Rachel Henrie ✨’s review published on Letterboxd:
You know the kind of existential questions we sometimes ask ourselves briefly before forgetting about them and continuing our day to day lives? A Ghost Story takes us directly and unapologetically in this overwhelming state of questioning.
Although the plot is really simple, with only a few characters and locations, this film deals with concepts as vague and as scary as time passing by and impermanence. The long shots and few cuts creates an hypnotic slow pacing, giving us a chance to grasp the feel of the film. The countless moments of silence, where the camera and the actors are just existing in this time and space is truly fascinating. The cinematography is absolutely incredible. Every shot looks like an old and faded memory, so precious that just the thought of loosing it hurts. The grainy atmosphere is palpable all throughout the runtime, and it directly touches this nostalgic cord we all carry within ourselves, especially because the moments the characters share with each other feel so real. This film is a contemplative piece on our perception of time, and how it impacts us. Just the slow movement of the shadows of some leaves moving in the wind is captured with what feels like sincerity.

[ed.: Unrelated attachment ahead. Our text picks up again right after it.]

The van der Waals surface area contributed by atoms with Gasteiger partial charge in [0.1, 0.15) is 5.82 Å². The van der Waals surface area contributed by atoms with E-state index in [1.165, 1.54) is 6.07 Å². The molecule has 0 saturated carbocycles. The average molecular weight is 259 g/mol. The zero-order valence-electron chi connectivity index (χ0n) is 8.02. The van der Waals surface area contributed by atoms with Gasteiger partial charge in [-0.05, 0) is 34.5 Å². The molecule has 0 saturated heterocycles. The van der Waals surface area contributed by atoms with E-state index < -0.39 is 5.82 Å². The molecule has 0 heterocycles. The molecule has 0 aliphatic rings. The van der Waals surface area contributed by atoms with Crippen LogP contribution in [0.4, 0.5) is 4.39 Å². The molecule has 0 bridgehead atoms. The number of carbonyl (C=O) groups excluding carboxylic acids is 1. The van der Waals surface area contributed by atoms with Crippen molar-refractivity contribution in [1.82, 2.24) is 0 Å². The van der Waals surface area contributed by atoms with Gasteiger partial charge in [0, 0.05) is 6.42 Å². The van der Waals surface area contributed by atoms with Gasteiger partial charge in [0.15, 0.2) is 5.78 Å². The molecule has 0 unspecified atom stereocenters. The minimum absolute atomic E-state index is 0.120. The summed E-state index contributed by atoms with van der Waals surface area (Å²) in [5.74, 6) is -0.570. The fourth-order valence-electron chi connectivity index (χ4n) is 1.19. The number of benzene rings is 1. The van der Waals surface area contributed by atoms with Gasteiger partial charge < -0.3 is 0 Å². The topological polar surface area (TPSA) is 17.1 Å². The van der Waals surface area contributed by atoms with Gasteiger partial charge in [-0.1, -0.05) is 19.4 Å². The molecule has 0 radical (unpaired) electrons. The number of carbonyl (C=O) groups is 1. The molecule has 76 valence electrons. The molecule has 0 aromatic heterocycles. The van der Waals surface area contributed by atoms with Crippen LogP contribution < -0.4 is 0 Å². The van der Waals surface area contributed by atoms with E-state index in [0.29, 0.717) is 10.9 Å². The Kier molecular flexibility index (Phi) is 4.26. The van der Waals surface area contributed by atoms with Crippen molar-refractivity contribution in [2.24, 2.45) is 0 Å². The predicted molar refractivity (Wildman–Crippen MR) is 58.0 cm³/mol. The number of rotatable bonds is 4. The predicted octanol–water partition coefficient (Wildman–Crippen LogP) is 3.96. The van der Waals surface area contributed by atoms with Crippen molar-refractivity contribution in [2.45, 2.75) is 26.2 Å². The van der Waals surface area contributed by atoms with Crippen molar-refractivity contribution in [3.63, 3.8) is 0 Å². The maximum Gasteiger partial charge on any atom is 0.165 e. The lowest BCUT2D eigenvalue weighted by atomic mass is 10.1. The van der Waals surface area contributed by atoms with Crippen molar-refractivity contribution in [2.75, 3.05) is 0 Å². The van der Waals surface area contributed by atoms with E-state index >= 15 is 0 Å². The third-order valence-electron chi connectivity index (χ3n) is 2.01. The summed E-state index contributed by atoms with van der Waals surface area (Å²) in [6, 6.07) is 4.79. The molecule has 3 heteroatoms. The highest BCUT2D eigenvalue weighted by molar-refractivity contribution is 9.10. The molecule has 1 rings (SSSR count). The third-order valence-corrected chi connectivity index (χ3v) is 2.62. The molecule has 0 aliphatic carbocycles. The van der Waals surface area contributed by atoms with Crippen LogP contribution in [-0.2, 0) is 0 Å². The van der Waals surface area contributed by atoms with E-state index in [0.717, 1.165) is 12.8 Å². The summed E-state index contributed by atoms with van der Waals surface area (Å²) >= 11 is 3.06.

I can only speak for myself but this film made me think about existentialism and how small we are in the grand scheme of things for more than an hour, which is very impressive. This ghost figure, that contemplates the life it had as the last remains of it slip between its fingers, is such a powerful image. Its presence reminded me of our own perception of reality, as we question what matters in our lives. Our place in this cosmic emptiness and the concept of leaving a trace behind us, a legacy is such a fascinating topic, and I'm glad this film made me stop for a moment to let these ideas sink in. Cinema is such a powerful medium, and I would need quite a few rewatches to fully grasp the concepts presented in this film. I know for a fact that there is a lot I need to think about before I can say that I understand it all, but I think it is precisely the beauty of it.